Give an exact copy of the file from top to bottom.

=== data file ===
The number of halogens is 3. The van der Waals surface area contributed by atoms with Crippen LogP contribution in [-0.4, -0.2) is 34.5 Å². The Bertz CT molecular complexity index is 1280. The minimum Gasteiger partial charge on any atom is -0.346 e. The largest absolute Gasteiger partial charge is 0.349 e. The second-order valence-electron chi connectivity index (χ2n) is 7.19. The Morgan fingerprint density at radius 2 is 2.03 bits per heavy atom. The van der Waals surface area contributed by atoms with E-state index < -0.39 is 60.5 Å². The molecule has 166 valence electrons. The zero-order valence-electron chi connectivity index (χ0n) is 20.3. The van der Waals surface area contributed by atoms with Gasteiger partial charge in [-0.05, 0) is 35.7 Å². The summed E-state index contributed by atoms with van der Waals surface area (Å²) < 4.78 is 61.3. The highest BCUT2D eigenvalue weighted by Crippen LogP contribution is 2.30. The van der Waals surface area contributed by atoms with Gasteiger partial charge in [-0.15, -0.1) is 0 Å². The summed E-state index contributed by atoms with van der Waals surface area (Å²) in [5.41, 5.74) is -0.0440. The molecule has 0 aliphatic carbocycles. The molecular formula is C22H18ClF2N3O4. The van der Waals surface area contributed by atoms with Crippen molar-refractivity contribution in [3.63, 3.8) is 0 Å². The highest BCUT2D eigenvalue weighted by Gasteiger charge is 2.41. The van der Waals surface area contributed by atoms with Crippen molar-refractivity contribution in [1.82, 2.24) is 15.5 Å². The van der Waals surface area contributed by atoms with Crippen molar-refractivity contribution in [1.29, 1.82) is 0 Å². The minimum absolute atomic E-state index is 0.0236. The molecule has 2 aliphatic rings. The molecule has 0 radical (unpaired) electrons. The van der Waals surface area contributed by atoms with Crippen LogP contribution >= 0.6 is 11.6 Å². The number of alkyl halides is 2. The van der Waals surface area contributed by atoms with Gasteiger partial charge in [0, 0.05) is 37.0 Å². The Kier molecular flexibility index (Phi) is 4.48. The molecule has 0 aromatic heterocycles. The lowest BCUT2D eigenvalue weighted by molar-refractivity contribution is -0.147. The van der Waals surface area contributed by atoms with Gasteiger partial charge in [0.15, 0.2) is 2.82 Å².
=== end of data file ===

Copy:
The number of halogens is 3. The van der Waals surface area contributed by atoms with Crippen LogP contribution in [-0.4, -0.2) is 34.5 Å². The Bertz CT molecular complexity index is 1280. The minimum Gasteiger partial charge on any atom is -0.346 e. The largest absolute Gasteiger partial charge is 0.349 e. The second-order valence-electron chi connectivity index (χ2n) is 7.19. The Morgan fingerprint density at radius 2 is 2.03 bits per heavy atom. The van der Waals surface area contributed by atoms with E-state index < -0.39 is 60.5 Å². The molecule has 166 valence electrons. The zero-order valence-electron chi connectivity index (χ0n) is 20.3. The van der Waals surface area contributed by atoms with Gasteiger partial charge in [-0.05, 0) is 35.7 Å². The summed E-state index contributed by atoms with van der Waals surface area (Å²) < 4.78 is 61.3. The highest BCUT2D eigenvalue weighted by Crippen LogP contribution is 2.30. The van der Waals surface area contributed by atoms with Gasteiger partial charge in [-0.15, -0.1) is 0 Å². The summed E-state index contributed by atoms with van der Waals surface area (Å²) in [5.41, 5.74) is -0.0440. The molecule has 0 aliphatic carbocycles. The molecular formula is C22H18ClF2N3O4. The van der Waals surface area contributed by atoms with Crippen molar-refractivity contribution in [3.63, 3.8) is 0 Å². The highest BCUT2D eigenvalue weighted by Gasteiger charge is 2.41. The van der Waals surface area contributed by atoms with Crippen molar-refractivity contribution in [1.82, 2.24) is 15.5 Å². The van der Waals surface area contributed by atoms with Crippen molar-refractivity contribution in [1.29, 1.82) is 0 Å². The minimum absolute atomic E-state index is 0.0236. The molecule has 2 aliphatic rings. The molecule has 0 radical (unpaired) electrons. The van der Waals surface area contributed by atoms with Crippen LogP contribution >= 0.6 is 11.6 Å². The number of alkyl halides is 2. The van der Waals surface area contributed by atoms with Gasteiger partial charge in [0, 0.05) is 37.0 Å². The Kier molecular flexibility index (Phi) is 4.48. The molecule has 0 aromatic heterocycles. The lowest BCUT2D eigenvalue weighted by molar-refractivity contribution is -0.147. The van der Waals surface area contributed by atoms with Gasteiger partial charge in [0.15, 0.2) is 2.82 Å².